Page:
WINCHESTER — When Julie Warren Conn was a student at the University of Tennessee, she hoped to be a French major, but couldn't speak the language. She became an art major instead, but continued to struggle with some basics.
"I couldn't paint, couldn't draw, but I loved working with my hands," said Conn, who in 1965 became the UT School of Art's first sculpture graduate.
Over the next dozen years, Conn mastered steel welding. Then she took up stone carving. Since 1977, the artist formerly known as Julie Warren Martin has developed a national reputation as a stone sculptor, with dozens of pieces in prestigious museums and collections.
Her work is in places ranging from the Hirshhorn Museum in Washington, D.C., to the Holiday Inn headquarters in Stamford, Conn. Her largest piece is a 30-ton installation of New Mexico travertine outside what is now GlaxoSmithKline's U.S. headquarters in Research Triangle Park, N.C.
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After her husband of 12 years, Philip Conn, retired as president of Western Oregon University in 2005, they moved to Lexington and she opened a small studio and gallery in Winchester (Juliewarrenconn.com). But she has shown little work in Kentucky, until now.
A collection of Conn's sculptures, titled Stories in Stone, will be featured during Gallery Hop, 5 to 8 p.m. Friday, at the Central Library Gallery, 140 E. Main St. The free exhibit opened June 15 will remain up through Aug. 11.
Conn, 70, grew up in Knoxville, where her father, Millard Warren, owned a specialty concrete business and had an interest in design. Access to his company's heavy equipment made it easier for her to begin carving and polishing stone.
Knoxville has had a significant marble-processing industry since the early 1900s, thanks to East Tennessee's quarries of pink marble. Conn said she learned cutting and shaping techniques from marble mill employees who let her work in their shop.
"I became their resident artist," she said. "One of the things I've always enjoyed about my work is the opportunities to become connected with people."
Marble remains a favorite medium for Conn, although her gallery also includes pieces made of travertine, granite, onyx, alabaster and various volcanic and fossilized rocks.
Conn's typical day at the office involves driving a fork lift. It doubles as a workbench for large hunks of stone, such as the column of Minnesota limestone she was grinding down the day I visited her studio. Her tools include grinders, saws, chisels and a big exhaust fan to clear out clouds of gritty stone dust. There's a good reason her studio is zoned industrial.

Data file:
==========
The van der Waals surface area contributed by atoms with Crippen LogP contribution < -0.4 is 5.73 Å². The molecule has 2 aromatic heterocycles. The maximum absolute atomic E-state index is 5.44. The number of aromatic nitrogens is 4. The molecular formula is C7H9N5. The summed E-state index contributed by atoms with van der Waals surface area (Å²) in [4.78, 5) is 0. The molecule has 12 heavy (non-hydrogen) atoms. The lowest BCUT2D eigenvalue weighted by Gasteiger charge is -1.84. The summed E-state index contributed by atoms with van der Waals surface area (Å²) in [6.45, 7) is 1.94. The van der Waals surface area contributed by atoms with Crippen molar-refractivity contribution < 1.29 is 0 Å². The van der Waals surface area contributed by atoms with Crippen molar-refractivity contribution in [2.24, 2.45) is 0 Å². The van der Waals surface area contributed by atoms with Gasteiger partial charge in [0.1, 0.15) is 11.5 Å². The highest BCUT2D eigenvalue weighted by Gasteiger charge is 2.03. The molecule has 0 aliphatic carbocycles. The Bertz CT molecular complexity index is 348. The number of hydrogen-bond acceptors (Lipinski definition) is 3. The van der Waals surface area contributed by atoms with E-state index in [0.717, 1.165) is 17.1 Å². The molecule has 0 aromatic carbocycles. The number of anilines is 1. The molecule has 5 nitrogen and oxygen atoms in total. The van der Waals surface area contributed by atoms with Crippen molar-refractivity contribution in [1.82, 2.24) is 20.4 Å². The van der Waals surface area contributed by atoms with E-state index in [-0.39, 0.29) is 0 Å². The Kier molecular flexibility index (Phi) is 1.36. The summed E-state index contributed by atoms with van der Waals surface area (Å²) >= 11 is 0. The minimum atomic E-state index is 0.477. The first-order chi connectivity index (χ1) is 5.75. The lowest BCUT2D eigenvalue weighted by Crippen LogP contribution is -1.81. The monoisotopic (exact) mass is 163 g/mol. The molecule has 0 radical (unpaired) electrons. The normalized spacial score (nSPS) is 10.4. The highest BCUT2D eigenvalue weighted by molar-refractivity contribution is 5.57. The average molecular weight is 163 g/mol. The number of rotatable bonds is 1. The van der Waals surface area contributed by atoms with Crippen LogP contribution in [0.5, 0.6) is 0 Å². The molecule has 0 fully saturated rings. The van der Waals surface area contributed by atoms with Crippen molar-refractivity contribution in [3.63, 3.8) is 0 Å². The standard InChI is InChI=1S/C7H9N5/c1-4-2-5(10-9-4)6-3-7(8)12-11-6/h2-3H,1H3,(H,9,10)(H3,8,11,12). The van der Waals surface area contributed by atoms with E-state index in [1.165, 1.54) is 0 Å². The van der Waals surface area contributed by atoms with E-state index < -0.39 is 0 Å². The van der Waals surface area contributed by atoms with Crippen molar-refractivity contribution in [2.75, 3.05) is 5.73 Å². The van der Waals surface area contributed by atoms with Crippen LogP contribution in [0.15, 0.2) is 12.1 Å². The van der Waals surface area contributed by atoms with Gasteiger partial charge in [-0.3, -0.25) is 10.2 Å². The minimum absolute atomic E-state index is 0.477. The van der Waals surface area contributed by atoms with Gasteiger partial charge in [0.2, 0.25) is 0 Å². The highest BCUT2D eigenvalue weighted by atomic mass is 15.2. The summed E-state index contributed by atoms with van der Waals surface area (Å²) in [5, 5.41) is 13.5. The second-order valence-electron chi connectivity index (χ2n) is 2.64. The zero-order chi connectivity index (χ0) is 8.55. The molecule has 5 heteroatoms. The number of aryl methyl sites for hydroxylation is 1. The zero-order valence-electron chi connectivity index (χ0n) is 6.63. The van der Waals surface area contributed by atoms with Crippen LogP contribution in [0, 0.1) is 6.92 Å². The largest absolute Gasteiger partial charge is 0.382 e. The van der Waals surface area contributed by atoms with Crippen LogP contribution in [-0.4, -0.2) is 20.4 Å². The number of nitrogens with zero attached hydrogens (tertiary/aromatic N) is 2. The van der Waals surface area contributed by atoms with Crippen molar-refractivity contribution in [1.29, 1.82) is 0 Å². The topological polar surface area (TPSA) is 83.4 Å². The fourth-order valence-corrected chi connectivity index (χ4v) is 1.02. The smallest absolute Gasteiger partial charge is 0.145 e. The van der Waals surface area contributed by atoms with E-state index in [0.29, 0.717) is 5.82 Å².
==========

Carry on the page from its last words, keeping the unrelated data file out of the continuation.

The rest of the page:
The most time-consuming part of Conn's work is polishing her sculptures, which can take three-times longer than cutting the basic shapes. After progressing through sandpaper between 80 and 1,000 grit, she finishes each piece with paste wax.
The petite Conn said she has never been intimidated by the physicality needed to work with hard and heavy slabs of stone. While careful to avoid injury, she said she has fallen off ladders and scaffolding and once had a grinder disk fly apart and send her to the ground.
Some of Conn's work is representational, but most pieces are abstracts dictated by the stone she is working with. That often includes openings and holes, which give the sculpture a lighter feel — and can be useful for securing belts to move it.
"I let the rock guide me," she said. "I love to take a volume of stone and begin carving. I won't have a clue what it will be. Then it will start to look like something to me, or somebody will come in and interpret it."
Conn said she sometimes likes to see how far she can push a piece of stone without breaking it. She also enjoys experimenting with new and different kinds of rock, such as the small sculpture she made from a chunk of common Kentucky limestone she found outside her studio. After it was highly polished, it was unrecognizable as local limestone.
Conn has recently started making bronze sculptures cast from her stone pieces, as well as bas relief stone drawings inspired by ancient Egyptian ruins.
On one side of Conn's studio are a dozen large wooden boxes filled with rocks awaiting her attention, including a few her husband found and suggested she might want to experiment with.
"When Philip starts toward me with a rock, I run," she said with a laugh. "Because it usually means trouble."